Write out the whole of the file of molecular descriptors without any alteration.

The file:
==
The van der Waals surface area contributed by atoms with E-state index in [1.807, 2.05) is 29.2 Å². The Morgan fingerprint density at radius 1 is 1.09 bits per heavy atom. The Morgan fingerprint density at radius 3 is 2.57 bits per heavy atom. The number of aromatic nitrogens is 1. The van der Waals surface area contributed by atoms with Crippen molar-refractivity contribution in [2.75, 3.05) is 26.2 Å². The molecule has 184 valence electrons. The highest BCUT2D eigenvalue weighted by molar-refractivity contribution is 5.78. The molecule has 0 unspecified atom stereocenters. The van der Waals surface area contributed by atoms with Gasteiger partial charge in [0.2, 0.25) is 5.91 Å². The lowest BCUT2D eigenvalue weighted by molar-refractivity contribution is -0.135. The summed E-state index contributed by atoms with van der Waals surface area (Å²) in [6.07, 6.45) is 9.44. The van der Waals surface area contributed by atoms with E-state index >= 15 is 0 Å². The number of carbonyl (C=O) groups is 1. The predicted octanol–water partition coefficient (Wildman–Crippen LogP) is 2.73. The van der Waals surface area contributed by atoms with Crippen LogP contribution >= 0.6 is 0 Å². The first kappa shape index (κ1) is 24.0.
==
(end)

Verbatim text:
The van der Waals surface area contributed by atoms with E-state index in [1.807, 2.05) is 29.2 Å². The Morgan fingerprint density at radius 1 is 1.09 bits per heavy atom. The Morgan fingerprint density at radius 3 is 2.57 bits per heavy atom. The number of aromatic nitrogens is 1. The van der Waals surface area contributed by atoms with Crippen molar-refractivity contribution in [2.75, 3.05) is 26.2 Å². The molecule has 184 valence electrons. The highest BCUT2D eigenvalue weighted by molar-refractivity contribution is 5.78. The molecule has 0 unspecified atom stereocenters. The van der Waals surface area contributed by atoms with Gasteiger partial charge in [0.2, 0.25) is 5.91 Å². The lowest BCUT2D eigenvalue weighted by molar-refractivity contribution is -0.135. The summed E-state index contributed by atoms with van der Waals surface area (Å²) in [6.07, 6.45) is 9.44. The van der Waals surface area contributed by atoms with E-state index >= 15 is 0 Å². The number of carbonyl (C=O) groups is 1. The predicted octanol–water partition coefficient (Wildman–Crippen LogP) is 2.73. The van der Waals surface area contributed by atoms with Crippen LogP contribution >= 0.6 is 0 Å². The first kappa shape index (κ1) is 24.0.